CDC on Preventing Tick Bites

After removing the tick, wash the bite area and your hands with soap and water and observe your child over the next few weeks for symptoms of a tick-borne disease.

Symptoms of a Tick Bite

Although some of the symptoms of tick-borne diseases are specific to the tick that bit your child, some other symptoms are common to all of them, including:

  • fever
  • headache
  • fatigue
  • muscle aches and joint pains
  • skin rashes
  • chills

Like spider bites, tick bites are usually painless. That often leads to a delay in actually figuring out that a tick has bitten your child, which makes it important to do frequent tick checks if they are doing anything that could expose them to ticks.

Many people are also surprised at how many different diseases can be transmitted by ticks, including:

  • Anaplasmosis – transmitted by the black-legged tick (northeast and upper midwestern United States) and the western black-legged tick (Northern California). May not cause a rash.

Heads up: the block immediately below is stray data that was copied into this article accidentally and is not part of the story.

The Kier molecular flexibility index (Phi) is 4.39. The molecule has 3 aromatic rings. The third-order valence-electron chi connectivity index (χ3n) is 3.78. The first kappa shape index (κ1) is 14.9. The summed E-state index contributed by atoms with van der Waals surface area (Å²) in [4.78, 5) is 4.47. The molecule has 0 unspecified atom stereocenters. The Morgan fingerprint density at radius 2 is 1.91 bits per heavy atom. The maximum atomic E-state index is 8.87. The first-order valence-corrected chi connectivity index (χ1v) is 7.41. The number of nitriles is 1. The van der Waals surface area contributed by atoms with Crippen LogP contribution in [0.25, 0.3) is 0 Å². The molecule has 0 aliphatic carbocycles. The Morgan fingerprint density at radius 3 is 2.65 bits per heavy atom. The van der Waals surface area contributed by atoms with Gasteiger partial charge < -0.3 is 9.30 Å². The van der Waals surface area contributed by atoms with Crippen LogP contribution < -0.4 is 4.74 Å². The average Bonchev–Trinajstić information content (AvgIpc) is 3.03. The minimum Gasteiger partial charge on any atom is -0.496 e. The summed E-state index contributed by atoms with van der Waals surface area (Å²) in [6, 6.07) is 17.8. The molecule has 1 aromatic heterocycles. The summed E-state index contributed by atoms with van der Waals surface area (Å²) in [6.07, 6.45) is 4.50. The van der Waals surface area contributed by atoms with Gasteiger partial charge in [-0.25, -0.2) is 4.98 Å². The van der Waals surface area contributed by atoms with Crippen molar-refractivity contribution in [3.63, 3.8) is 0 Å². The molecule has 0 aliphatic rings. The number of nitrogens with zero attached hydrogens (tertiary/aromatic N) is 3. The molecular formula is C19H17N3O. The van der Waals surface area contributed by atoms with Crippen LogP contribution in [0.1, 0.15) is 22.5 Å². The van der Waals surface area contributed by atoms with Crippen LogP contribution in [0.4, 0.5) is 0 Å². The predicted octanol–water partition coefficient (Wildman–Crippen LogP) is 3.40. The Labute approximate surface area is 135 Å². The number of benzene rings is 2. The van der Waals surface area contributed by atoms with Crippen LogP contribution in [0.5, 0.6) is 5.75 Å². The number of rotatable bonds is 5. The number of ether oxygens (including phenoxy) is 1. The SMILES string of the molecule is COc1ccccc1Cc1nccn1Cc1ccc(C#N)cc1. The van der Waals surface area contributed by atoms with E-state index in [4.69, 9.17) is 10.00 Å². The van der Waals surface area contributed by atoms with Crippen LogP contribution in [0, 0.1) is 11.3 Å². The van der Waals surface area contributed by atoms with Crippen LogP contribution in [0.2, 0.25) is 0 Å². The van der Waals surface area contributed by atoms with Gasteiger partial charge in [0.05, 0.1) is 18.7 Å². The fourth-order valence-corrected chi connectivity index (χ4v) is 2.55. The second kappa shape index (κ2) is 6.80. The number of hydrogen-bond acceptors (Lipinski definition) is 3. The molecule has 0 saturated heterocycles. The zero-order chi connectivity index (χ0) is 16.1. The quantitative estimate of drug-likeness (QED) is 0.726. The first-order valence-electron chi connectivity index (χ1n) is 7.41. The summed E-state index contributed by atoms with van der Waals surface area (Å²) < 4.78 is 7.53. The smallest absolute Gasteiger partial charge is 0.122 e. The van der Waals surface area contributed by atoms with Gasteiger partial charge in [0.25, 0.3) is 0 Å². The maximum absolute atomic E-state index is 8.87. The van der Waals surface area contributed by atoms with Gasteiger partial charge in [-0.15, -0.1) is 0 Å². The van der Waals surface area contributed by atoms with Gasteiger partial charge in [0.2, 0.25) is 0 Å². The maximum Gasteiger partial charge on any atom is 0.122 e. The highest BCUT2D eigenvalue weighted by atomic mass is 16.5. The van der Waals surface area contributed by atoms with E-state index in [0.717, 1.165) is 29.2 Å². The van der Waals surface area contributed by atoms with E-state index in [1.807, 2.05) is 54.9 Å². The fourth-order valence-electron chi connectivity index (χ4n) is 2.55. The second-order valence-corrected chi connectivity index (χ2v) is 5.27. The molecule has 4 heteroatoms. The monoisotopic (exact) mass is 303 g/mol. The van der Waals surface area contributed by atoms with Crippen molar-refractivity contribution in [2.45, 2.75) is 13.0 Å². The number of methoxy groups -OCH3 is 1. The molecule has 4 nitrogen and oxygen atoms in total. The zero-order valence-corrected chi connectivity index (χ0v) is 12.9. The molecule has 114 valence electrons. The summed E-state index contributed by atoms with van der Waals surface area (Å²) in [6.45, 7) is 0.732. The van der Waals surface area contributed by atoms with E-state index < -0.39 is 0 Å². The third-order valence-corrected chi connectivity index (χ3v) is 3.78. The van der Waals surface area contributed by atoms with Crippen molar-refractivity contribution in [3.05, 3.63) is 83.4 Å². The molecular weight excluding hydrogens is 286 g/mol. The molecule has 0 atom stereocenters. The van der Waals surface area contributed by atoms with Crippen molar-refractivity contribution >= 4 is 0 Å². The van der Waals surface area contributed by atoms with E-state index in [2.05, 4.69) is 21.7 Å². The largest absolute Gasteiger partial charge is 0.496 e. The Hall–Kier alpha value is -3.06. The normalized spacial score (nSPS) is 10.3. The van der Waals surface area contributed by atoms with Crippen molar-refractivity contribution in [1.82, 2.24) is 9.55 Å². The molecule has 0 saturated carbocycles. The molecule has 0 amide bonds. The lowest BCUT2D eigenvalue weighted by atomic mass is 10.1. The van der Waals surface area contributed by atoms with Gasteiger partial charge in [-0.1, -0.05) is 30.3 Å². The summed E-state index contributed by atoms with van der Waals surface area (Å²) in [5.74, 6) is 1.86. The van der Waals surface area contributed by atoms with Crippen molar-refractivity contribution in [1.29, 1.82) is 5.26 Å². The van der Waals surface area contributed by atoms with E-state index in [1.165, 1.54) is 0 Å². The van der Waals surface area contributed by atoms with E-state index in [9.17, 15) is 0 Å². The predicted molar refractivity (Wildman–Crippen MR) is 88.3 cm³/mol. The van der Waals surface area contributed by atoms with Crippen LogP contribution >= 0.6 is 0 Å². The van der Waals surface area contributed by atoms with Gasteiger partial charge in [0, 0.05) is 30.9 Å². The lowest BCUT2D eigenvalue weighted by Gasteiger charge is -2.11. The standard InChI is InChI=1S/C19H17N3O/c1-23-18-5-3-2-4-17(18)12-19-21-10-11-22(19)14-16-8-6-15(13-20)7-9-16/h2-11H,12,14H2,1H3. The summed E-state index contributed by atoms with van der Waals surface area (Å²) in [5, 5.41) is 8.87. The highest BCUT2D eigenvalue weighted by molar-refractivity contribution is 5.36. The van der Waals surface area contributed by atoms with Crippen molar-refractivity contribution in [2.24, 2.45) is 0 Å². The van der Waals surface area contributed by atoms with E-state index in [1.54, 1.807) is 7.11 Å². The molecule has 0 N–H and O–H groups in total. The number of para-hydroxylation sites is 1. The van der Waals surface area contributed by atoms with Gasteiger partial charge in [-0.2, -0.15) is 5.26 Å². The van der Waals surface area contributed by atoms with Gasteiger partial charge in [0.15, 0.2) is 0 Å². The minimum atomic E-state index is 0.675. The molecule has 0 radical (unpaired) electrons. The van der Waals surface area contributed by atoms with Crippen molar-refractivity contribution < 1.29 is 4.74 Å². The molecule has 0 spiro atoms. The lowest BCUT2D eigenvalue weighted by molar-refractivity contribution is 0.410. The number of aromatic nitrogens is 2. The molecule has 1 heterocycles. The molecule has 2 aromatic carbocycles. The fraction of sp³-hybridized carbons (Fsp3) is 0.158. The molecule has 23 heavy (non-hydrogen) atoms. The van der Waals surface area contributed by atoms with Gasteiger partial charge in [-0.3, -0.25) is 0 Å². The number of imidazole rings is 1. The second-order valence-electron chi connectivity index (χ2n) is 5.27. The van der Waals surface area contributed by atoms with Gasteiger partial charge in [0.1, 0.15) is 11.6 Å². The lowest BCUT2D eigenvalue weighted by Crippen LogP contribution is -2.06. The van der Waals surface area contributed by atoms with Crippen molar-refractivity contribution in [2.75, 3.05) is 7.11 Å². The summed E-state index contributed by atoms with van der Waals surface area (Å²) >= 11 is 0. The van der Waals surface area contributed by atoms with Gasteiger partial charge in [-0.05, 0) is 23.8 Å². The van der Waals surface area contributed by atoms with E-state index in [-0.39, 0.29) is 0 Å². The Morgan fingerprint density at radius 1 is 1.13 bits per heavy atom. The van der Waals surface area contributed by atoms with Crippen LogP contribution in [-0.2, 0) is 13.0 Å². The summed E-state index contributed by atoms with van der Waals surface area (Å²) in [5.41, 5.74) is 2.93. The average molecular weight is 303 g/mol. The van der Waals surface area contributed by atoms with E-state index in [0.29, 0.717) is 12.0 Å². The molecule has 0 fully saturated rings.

• Babesiosis – transmitted by the black-legged tick (northeast and upper midwestern United States). Can cause severe hemolytic anemia.
  • Colorado Tick Fever – a viral infection that is transmitted by the Rocky Mountain wood tick (western United States, especially Colorado, Utah, Montana, and Wyoming). Can cause meningoencephalitis.
  • Ehrilichiosis – transmitted by the lone star tick in southcentral and eastern US.
  • Lyme disease – transmitted by the blacklegged in the northeastern U.S. and upper midwestern U.S. and the western blacklegged tick along the Pacific coast. Erythema migrans rash or Bull’s eye rash.
  • Powassan disease – a viral infection that is transmitted by the black-legged tick (northeastern United States and the Great Lakes region). Can cause biphasic illness, with children appearing to get better and then the symptoms reappearing again.
  • Rocky Mountain spotted fever – transmitted by the American dog tick, Rocky Mountain wood tick, and the brown dog tick in the U.S. Causing a classic petechial rash on the wrists, forearms, and ankles, which can then spread to the trunk.